Web 3.0 is a decentralized technology powered by blockchain that gives users an efficient and secure means to store data and ensures user privacy. One of the cornerstones of web 3.0 creation was to overcome the centralization of control, ownership of data, and lack of data privacy on web.2.0 platforms. This has led to a major turning point that we can no longer ignore.
Looking at the gradual progression of the internet gives us an insight into the endeavors that have built the technology to meet the demands of the day.
How to Build a Web 3.0 App?
While the process of building a web 3.0 app, also called decentralized apps (or dapps) depends on the type and purpose of the app, certain essential aspects make up vital components of the app.
To give you a parallel, a website that allows you to publish content that others can read (such as a blog) typically consists of:
- A central database that stores essential data (user information, comments, etc.).
- A backend stack that describes the business logic of the website, which takes users to the next logical step in their interaction with the website. For example, what happens when a user likes a specific blog post on the website.
- The third is the front-end or the customer-facing design that describes how the users interact with the website.
But web 3.0 has totally changed how users interact with the web as it completely removes the middle man (in this case, the centralized database). This means there’s no database where the backend or front-end code is stored and instead is run by decentralized nodes on the internet. Some of the vital components to build a web 3.0 app are:
The single biggest difference in web 3.0 is the absence of a centralized server. Dapps utilize the blockchain to distribute the application over a network of computers, where the blockchain acts as a “state machine” that maintains the program state and validates the predefined rules.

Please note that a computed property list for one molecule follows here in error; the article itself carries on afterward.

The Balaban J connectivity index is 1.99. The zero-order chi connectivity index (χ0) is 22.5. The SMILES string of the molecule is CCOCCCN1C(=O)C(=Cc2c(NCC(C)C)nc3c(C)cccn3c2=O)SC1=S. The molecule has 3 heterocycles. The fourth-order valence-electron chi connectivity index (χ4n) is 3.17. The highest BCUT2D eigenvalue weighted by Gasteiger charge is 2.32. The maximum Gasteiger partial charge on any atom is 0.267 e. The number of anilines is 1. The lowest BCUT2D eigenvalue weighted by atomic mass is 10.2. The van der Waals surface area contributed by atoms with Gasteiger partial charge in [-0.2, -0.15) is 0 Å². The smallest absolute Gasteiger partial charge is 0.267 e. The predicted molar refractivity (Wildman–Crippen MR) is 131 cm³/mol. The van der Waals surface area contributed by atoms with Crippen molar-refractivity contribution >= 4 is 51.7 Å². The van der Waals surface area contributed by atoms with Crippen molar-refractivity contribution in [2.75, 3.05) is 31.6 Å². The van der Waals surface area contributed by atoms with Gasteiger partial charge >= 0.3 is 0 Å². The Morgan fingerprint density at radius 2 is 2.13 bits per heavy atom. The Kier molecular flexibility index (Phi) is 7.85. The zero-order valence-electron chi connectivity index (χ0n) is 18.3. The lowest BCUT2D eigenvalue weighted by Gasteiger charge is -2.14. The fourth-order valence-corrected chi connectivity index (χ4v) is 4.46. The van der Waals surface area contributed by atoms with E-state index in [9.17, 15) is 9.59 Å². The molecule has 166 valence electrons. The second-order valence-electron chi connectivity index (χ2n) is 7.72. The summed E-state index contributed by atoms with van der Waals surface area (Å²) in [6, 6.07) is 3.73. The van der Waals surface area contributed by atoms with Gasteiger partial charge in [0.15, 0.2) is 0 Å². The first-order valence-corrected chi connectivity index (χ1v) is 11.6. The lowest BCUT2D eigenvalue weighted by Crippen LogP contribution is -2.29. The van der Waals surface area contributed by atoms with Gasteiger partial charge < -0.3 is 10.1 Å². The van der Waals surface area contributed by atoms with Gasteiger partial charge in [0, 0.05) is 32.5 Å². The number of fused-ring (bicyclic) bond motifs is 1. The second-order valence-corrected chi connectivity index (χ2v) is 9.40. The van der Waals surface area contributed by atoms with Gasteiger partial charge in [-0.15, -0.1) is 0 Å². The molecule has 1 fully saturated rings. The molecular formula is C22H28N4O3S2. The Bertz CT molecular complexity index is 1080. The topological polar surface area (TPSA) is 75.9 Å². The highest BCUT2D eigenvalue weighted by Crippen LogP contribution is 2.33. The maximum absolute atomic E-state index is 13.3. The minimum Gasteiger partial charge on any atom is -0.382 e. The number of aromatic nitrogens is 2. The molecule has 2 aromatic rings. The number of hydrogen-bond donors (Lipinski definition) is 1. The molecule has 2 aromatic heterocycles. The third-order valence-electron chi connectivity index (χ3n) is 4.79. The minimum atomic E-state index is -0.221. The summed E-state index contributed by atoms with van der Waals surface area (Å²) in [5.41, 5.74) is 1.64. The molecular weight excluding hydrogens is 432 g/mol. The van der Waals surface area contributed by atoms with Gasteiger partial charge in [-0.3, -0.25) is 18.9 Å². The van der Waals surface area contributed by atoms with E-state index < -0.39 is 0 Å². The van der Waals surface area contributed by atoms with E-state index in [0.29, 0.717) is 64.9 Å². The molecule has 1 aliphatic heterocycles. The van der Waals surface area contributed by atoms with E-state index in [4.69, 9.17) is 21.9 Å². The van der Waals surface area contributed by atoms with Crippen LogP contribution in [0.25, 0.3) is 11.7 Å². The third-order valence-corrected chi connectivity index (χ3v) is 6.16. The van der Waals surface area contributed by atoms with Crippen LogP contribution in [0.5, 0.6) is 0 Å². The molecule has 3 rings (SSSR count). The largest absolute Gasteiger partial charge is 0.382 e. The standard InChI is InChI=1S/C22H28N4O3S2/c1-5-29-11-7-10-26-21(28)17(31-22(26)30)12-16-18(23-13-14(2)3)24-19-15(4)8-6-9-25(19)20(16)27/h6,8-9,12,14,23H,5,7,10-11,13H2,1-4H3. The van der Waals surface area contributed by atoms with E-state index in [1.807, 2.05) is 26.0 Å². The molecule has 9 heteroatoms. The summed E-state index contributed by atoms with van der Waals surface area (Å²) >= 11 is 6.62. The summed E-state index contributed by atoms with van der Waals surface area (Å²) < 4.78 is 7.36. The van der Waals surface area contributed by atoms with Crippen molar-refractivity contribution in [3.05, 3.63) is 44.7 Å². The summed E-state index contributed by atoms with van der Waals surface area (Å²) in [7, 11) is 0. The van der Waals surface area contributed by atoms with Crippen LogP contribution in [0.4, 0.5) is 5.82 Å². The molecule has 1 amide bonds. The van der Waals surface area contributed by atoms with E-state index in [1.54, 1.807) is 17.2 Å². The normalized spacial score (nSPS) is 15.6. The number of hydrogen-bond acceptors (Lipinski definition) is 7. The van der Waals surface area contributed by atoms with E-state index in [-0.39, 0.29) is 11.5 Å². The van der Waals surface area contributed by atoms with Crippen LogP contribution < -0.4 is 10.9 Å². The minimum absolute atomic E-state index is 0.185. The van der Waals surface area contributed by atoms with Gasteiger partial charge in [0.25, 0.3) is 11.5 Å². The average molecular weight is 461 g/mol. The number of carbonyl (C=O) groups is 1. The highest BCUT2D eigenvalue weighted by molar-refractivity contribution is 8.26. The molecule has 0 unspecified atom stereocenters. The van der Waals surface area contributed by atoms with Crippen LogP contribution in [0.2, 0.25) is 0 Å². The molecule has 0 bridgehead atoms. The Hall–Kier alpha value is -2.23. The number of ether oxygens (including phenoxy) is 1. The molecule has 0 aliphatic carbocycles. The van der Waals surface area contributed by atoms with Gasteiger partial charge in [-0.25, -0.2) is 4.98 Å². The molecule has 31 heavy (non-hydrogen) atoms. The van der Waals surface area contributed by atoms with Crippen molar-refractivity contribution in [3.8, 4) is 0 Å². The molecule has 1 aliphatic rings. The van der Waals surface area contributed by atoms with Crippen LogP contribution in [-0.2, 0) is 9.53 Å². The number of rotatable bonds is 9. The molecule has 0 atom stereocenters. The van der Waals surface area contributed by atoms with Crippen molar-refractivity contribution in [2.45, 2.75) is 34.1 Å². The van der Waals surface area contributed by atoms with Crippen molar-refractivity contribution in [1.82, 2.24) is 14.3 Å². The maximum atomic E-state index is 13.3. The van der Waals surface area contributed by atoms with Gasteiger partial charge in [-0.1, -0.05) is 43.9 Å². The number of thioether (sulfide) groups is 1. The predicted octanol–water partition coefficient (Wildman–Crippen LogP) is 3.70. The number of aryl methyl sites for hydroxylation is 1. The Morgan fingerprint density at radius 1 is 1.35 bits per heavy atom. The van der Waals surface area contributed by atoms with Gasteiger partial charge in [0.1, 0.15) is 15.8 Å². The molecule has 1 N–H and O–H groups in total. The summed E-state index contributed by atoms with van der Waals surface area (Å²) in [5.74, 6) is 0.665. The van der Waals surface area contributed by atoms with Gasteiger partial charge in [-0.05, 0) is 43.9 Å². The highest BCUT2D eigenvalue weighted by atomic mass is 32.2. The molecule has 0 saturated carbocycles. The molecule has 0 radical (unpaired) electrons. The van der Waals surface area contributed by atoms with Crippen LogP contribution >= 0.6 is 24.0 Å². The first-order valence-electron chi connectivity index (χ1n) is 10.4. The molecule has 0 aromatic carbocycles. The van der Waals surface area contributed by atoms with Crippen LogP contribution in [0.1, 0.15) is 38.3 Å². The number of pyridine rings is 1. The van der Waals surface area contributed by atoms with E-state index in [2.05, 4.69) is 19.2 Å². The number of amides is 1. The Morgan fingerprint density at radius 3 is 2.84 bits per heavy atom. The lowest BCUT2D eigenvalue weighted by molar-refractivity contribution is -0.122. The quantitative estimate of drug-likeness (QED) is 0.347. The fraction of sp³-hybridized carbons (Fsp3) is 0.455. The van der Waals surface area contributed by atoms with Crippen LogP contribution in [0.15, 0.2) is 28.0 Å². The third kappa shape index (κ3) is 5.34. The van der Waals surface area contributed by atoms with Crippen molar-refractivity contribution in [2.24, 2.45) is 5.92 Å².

You can utilize the blockchain to build dapps on the decentralized network that is maintained by everyone involved in the network. All blockchain applications must have their code on the decentralized network.
The Ethereum blockchain is one such “state machine,” maintained by a peer-to-peer network of nodes, which is to say that anyone in the world can get access to this machine and write to it. This is because no one person or entity owns the machine. But one vital thing to remember about web 3.0 is that data can only be written to the Ethereum blockchain network and can never be updated or edited.
Smart contracts in web 3.0 are like the backend server that define the way your applications work and run them on the blockchain state machine.
A smart contract is a program executed on the Ethereum blockchain and defines how the changes occur on the blockchain. Solidity and Viper are some of the languages used to write smart contracts. All smart contracts are stored on the Ethereum blockchain — accessible by anyone — which means the apps themselves can be analyzed by anyone on the network.
Ethereum Virtual Machine
The Ethereum Virtual Machine understands and executes the changes based on the smart contracts, which will be visible to everyone in the globally distributed network.
The final piece in the puzzle is the front end, which communicates with the application logic explained by smart contracts. Since Ethereum is a decentralized network, every node on the network contains all the information on the network, including the code and data linked to each smart contract. Any node on the network can execute a new transaction, and initiating communication can happen in two ways: